Ed Smith is a journalist and author, most recently of Luck. He is a former professional cricketer and played for both Middlesex and England.
Ed Smith celebrates the free spirit of the New Zealand cricket team.
In South Tyrol, I set myself an unusual ambition: to reduce my incoming mental stimulants to the point where I became bored. I highly recommend it.
Competitiveness – against peers or past greats – may prove the initial motivation. But how long can it drive a life or a career?
I had a splendid election campaign. I left England for the Caribbean.
Cameron knows better than to imitate Tony Blair. After all, politicians should be steady, not needy.
It is a magical story, that a tiny archipelago came to dominate a world sport - but now the West Indies board owes £27m.
Modernism's legacy seems to dominate refined taste - but you can't underestimate the power of a great story.
Instead of playing to win, politicians are seeking not to lose.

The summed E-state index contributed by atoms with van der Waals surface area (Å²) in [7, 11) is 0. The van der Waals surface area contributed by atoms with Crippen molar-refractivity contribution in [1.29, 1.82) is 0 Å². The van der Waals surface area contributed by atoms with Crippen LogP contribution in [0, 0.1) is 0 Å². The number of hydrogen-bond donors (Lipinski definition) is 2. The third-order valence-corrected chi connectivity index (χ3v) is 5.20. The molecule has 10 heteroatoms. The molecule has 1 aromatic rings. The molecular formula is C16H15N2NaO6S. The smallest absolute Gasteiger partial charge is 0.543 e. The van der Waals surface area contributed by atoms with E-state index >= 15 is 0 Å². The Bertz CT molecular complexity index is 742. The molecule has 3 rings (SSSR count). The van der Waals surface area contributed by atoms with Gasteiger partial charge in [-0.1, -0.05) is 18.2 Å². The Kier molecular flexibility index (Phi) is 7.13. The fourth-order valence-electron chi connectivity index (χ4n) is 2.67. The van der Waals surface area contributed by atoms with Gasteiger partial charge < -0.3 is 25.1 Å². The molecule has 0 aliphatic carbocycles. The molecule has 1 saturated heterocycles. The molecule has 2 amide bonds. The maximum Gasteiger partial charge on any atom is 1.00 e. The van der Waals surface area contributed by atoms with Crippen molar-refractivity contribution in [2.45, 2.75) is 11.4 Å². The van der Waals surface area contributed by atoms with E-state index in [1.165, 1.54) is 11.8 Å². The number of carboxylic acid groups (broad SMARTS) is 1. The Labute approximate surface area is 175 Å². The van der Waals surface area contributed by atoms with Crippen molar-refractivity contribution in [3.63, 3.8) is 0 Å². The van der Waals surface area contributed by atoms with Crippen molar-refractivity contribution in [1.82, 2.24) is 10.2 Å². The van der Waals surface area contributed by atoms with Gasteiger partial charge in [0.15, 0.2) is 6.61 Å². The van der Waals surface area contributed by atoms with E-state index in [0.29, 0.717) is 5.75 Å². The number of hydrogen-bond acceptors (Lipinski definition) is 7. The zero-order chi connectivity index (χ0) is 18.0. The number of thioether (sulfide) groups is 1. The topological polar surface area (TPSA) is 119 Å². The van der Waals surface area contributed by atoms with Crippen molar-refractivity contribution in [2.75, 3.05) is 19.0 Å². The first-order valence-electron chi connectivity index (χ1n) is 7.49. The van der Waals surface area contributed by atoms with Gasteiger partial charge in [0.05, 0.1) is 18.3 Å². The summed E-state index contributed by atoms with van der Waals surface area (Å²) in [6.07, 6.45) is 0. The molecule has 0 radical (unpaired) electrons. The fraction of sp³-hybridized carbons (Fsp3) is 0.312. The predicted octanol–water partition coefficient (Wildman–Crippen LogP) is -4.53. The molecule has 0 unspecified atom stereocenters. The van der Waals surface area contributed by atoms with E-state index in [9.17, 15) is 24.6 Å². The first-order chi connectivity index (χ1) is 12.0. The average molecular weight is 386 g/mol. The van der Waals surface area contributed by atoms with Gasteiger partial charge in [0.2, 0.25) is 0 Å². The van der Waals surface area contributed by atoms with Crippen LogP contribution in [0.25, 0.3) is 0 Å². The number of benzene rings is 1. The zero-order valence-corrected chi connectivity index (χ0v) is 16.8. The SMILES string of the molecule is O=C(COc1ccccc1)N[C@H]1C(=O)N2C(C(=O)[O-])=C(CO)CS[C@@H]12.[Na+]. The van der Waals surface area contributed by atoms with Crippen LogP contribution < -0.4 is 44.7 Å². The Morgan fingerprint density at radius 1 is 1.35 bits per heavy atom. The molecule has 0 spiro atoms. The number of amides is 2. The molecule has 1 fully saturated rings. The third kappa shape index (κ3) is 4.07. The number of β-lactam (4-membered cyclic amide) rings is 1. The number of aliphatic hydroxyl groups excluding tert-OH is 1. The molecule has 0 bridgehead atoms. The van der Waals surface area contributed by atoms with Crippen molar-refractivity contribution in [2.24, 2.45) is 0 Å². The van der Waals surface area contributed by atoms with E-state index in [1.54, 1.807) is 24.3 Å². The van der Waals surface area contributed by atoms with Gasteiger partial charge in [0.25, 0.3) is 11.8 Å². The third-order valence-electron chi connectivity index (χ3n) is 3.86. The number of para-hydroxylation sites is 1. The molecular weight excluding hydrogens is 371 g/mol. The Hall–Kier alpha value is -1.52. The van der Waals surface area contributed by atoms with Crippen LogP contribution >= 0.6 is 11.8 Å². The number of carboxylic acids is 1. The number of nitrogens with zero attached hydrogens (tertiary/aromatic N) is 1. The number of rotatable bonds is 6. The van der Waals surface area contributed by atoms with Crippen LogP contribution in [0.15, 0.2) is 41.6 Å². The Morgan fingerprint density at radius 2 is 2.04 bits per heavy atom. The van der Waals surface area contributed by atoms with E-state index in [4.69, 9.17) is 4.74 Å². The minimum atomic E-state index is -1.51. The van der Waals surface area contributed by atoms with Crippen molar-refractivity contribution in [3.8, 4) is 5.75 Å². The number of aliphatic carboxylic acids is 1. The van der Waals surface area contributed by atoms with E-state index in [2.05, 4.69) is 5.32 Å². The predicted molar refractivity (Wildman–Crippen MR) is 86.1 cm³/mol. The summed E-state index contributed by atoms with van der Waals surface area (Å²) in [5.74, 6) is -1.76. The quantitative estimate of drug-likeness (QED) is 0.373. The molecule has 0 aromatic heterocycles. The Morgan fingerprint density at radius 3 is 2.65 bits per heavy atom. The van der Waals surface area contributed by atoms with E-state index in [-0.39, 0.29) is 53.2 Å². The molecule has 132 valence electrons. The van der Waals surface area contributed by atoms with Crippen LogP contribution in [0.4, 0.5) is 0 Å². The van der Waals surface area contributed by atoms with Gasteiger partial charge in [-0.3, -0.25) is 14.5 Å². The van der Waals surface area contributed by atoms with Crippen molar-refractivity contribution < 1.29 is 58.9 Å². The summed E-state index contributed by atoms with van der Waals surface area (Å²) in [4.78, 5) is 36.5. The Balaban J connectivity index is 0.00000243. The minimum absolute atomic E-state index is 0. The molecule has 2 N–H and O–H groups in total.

"A tiny business with proper values can make a disproportionate contribution to civic life."
If this kind of performance is what you get after six months of dedicated planning, then less planning sounds good to me.
We notice you have ad blocking software enabled. Support the New Statesman’s quality, independent journalism by contributing now — and this message will disappear for the next 30 days.
If we cannot support the site on advertising revenue, we will have to introduce a pay wall — meaning fewer readers will have access to our incisive analysis, comprehensive culture coverage and groundbreaking long reads.